FIG. 1 is a perspective view showing a portion of a filter bag;

FIG. 2 is an enlarged fragmentary sectional view taken on the line 2--2 of FIG. 1;

FIG. 3a, b and c is a series of further enlarged sectional elevation showing the process in operation.

Referring to the drawings, FIG. 1 shows two sheets of filter cloth which may be a natural or man-made (or any combination) woven material indicated by the reference numerals 10 12. It is to be appreciated that FIG. 1 is diagrammatic and shows a relatively small portion of each of the sheets of cloth.

In this illustrative example, a rubber or like component forming a tube 14 is to extend through the two cloths and has radially extending flanges 16 at each end of the tube, each of these flanges overlaying a corresponding one of the two cloths in the vicinity of the tube, and the flanges require to be fixed to the respective cloths in a sealed fashion.

This is accomplished by locating an annular piece of bonding agent 18 20 between each of the flanges and the adjacent surface of the cloth as shown in FIG. 2.

FIG. 3a shows the assembly, in radial section, assembled between an anvil or support plate 24 and a pressure member 26, which respectively contact the flanges 16. An induction heating device 28 is located between the two cloths to cause the bonding agent to heat and become fused and bonded to the respective surfaces adjacent to each area of bonding agent. Reflectors 30 to intensify the field are positioned in the support plate 24 and the pressure member 26.

Alternatively FIG. 3(b) shows the assembly where only one flange 16 is being processed with the second flange 32 to be processed at a later stage.

Alternatively FIG. 3(c) shows the assembly where there are two induction heating devices 28 and 34 with the reflector 30 double sided located between the cloths.

It will be appreciated that where the article is a tubular component as in FIGS. 1 and 2, that the induction heating device 28 needs to be annular, which may be possible where the finished component, after removal of the anvil and pressure member, can be drawn through the interior perimeter of the ring die. In other situations the induction heater 28 may be made of a number of segments assembled together to provide heating over the annular zone required.

Patent Citations
Cited PatentFiling datePublication dateApplicantTitle
US2711828 *Sep 30, 1949Jun 28, 1955Chrysler CorpPlastic fabric filter
GB1135803A * Title not available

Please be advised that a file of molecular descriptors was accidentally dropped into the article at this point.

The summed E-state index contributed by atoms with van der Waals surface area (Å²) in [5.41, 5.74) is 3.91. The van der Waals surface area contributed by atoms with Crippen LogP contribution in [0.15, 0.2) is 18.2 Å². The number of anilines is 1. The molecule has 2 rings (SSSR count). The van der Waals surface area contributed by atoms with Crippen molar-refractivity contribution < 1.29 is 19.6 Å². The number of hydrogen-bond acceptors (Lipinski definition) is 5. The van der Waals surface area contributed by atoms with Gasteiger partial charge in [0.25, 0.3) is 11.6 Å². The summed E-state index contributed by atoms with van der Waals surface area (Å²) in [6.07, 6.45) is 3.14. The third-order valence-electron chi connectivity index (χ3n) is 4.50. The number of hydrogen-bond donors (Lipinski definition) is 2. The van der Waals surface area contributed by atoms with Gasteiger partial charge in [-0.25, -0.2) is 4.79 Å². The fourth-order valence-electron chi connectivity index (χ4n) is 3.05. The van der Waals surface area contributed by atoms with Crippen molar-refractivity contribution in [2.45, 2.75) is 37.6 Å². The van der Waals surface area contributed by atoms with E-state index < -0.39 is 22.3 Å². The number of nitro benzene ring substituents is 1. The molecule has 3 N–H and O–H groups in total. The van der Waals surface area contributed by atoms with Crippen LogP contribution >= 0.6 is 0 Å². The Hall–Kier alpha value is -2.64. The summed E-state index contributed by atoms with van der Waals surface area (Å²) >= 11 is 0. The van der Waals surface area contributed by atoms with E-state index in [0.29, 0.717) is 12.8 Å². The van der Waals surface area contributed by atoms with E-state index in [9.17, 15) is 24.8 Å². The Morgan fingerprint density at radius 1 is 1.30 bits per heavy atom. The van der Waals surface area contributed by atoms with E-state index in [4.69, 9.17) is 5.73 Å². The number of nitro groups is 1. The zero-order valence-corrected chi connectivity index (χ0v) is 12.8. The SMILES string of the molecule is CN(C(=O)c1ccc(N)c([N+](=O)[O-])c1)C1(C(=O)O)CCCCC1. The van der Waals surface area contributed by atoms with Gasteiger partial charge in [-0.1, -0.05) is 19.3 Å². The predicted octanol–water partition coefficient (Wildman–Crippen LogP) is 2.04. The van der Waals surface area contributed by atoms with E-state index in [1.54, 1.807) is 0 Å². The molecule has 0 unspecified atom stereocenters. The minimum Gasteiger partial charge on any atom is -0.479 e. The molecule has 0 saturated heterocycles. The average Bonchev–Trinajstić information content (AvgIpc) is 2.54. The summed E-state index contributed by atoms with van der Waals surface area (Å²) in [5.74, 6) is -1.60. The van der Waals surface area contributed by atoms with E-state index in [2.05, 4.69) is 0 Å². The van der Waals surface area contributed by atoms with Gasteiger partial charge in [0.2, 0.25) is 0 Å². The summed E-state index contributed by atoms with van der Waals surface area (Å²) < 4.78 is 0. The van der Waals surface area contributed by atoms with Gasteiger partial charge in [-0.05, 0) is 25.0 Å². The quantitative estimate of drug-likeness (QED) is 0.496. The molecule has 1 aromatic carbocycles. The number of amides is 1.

Referenced by
Citing PatentFiling datePublication dateApplicantTitle
US4954378 *Nov 18, 1988Sep 4, 1990Goodman Allan LRepair kit for shower curtain and the like
US5313034 *Jan 15, 1992May 17, 1994Edison Welding Institute, Inc.Thermoplastic welding
US5613505 *Apr 8, 1994Mar 25, 1997Philip Morris IncorporatedInductive heating systems for smoking articles
US5958173 *Jan 22, 1998Sep 28, 1999MicronicsMethod of fabricating a filter screen
US6932906May 23, 2001Aug 23, 2005Madison Filter LimitedFilter element fixation for filter presses
US7141768Apr 24, 2001Nov 28, 2006Nexicor, LlcFastening device
US7205513Jun 27, 2005Apr 17, 2007Xerox CorporationInduction heated fuser and fixing members
US7635132Nov 14, 2005Dec 22, 2009Micronics, Inc.Filter cloth connector
US8197685 *Aug 10, 2009Jun 12, 2012Sefar AgFilter element, securing ring and method for filtering
US8402976Apr 17, 2009Mar 26, 2013Philip Morris Usa Inc.Electrically heated smoking system
US8480891Sep 11, 2009Jul 9, 2013Micronics, Inc.Filter assembly
US8851081Mar 15, 2013Oct 7, 2014Philip Morris Usa Inc.Electrically heated smoking system
US9084440Nov 26, 2010Jul 21, 2015Philip Morris Usa Inc.Electrically heated smoking system with internal or external heater
US9439454Mar 16, 2009Sep 13, 2016Philip Morris Usa Inc.Electrically heated aerosol generating system and method
US9499332Jan 20, 2016Nov 22, 2016Philip Morris Usa Inc.Electrically heated smoking system
US20020153105 *May 23, 2001Oct 24, 2002Lydon Richard PatrickFilter element fixation for filter presses
US20060131224 *Nov 14, 2005Jun 22, 2006MicronicsFilter cloth connector
US20060289481 *Jun 27, 2005Dec 28, 2006Xerox CorporationInduction heated fuser and fixing members and process for making the same
US20070295658 *Jun 19, 2007Dec 27, 2007Richard GaiserAdjustable barrel-neck connector
US20080017592 *Jun 22, 2007Jan 24, 2008Christoph MaurerFilter element for a filter press plate
US20100200518 *Aug 10, 2009Aug 12, 2010Sefar AgFilter element, securing ring and method for filtering
DE19982733B4 *Jan 12, 1999Mar 4, 2004MicronicsSiebfilter und Verfahren zur Herstellung eines Siebfilters
EP1923114A1Nov 16, 2006May 21, 2008Sefar AGFilterelement, in particular plate for filter press
WO1999037379A1 *Jan 12, 1999Jul 29, 1999MicronicsMethod of fabricating a filter screen
WO2001089657A1 *May 23, 2001Nov 29, 2001Madison Filter LimitedFilter element fixation for filter presses
WO2007058755A3 *Oct 30, 2006Nov 1, 2007MicronicsFilter cloth connector
U.S. Classification156/272.4, 156/273.9, 156/275.7, 156/275.3, 428/78
International ClassificationB29C65/36, B01D25/12, D06H5/00, B29C65/40, B29C37/00, B01D25/176
Cooperative ClassificationB29C66/71, B29C66/53465, B29C66/474, B29L2031/71, B29C66/8432, B29C66/131, B29C65/3668, B29C66/843, B29C66/112, B29C66/729, B29C66/8322, B29C65/368, B29L2031/14, B29C65/3612, B29C37/0082, B29K2313/00, B01D25/176
European ClassificationB29C37/00K2, B29C65/36, B01D25/176
Legal Events
Sep 30, 1991FPAYFee payment
Year of fee payment: 4
Jul 20, 1995ASAssignment
Effective date: 19950703
Feb 22, 1996FPAYFee payment
Year of fee payment: 8
Mar 14, 2000REMIMaintenance fee reminder mailed
May 8, 2000FPAYFee payment
Year of fee payment: 12
May 8, 2000SULPSurcharge for late payment
Mar 11, 2002ASAssignment
Effective date: 20020124